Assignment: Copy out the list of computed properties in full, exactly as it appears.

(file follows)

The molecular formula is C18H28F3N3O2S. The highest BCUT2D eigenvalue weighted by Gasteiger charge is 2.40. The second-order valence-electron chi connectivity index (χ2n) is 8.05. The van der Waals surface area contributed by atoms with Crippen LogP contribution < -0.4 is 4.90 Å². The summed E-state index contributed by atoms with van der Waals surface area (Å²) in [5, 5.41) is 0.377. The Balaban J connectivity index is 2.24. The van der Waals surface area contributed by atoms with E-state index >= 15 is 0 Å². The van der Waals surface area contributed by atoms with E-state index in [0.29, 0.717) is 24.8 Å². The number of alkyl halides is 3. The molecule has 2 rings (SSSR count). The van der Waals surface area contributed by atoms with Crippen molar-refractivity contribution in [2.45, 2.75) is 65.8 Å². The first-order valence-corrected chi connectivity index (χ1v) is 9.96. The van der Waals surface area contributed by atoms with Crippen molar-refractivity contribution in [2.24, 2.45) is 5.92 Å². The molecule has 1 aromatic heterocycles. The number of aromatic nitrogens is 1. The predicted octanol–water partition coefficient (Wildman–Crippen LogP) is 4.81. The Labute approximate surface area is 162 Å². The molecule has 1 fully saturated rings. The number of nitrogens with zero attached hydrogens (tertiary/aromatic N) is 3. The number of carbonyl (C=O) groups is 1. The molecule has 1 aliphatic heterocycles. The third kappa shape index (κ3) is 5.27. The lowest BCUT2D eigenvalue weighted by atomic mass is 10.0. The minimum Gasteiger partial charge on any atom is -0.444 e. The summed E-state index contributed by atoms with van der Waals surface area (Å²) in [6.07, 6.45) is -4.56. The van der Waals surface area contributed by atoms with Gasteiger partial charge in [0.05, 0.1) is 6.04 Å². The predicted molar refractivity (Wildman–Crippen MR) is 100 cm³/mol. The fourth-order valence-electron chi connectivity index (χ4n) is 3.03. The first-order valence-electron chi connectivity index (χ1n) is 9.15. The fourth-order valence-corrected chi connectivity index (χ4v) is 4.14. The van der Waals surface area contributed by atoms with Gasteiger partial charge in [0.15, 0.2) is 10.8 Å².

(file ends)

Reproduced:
The molecular formula is C18H28F3N3O2S. The highest BCUT2D eigenvalue weighted by Gasteiger charge is 2.40. The second-order valence-electron chi connectivity index (χ2n) is 8.05. The van der Waals surface area contributed by atoms with Crippen LogP contribution < -0.4 is 4.90 Å². The summed E-state index contributed by atoms with van der Waals surface area (Å²) in [5, 5.41) is 0.377. The Balaban J connectivity index is 2.24. The van der Waals surface area contributed by atoms with E-state index >= 15 is 0 Å². The van der Waals surface area contributed by atoms with E-state index in [0.29, 0.717) is 24.8 Å². The number of alkyl halides is 3. The molecule has 2 rings (SSSR count). The van der Waals surface area contributed by atoms with Crippen molar-refractivity contribution in [2.45, 2.75) is 65.8 Å². The first-order valence-corrected chi connectivity index (χ1v) is 9.96. The van der Waals surface area contributed by atoms with Crippen molar-refractivity contribution in [2.24, 2.45) is 5.92 Å². The molecule has 1 aromatic heterocycles. The number of aromatic nitrogens is 1. The predicted octanol–water partition coefficient (Wildman–Crippen LogP) is 4.81. The Labute approximate surface area is 162 Å². The molecule has 1 fully saturated rings. The number of nitrogens with zero attached hydrogens (tertiary/aromatic N) is 3. The number of carbonyl (C=O) groups is 1. The molecule has 1 aliphatic heterocycles. The third kappa shape index (κ3) is 5.27. The lowest BCUT2D eigenvalue weighted by atomic mass is 10.0. The minimum Gasteiger partial charge on any atom is -0.444 e. The summed E-state index contributed by atoms with van der Waals surface area (Å²) in [6.07, 6.45) is -4.56. The van der Waals surface area contributed by atoms with Gasteiger partial charge in [0.05, 0.1) is 6.04 Å². The predicted molar refractivity (Wildman–Crippen MR) is 100 cm³/mol. The fourth-order valence-electron chi connectivity index (χ4n) is 3.03. The first-order valence-electron chi connectivity index (χ1n) is 9.15. The fourth-order valence-corrected chi connectivity index (χ4v) is 4.14. The van der Waals surface area contributed by atoms with Gasteiger partial charge in [0.15, 0.2) is 10.8 Å².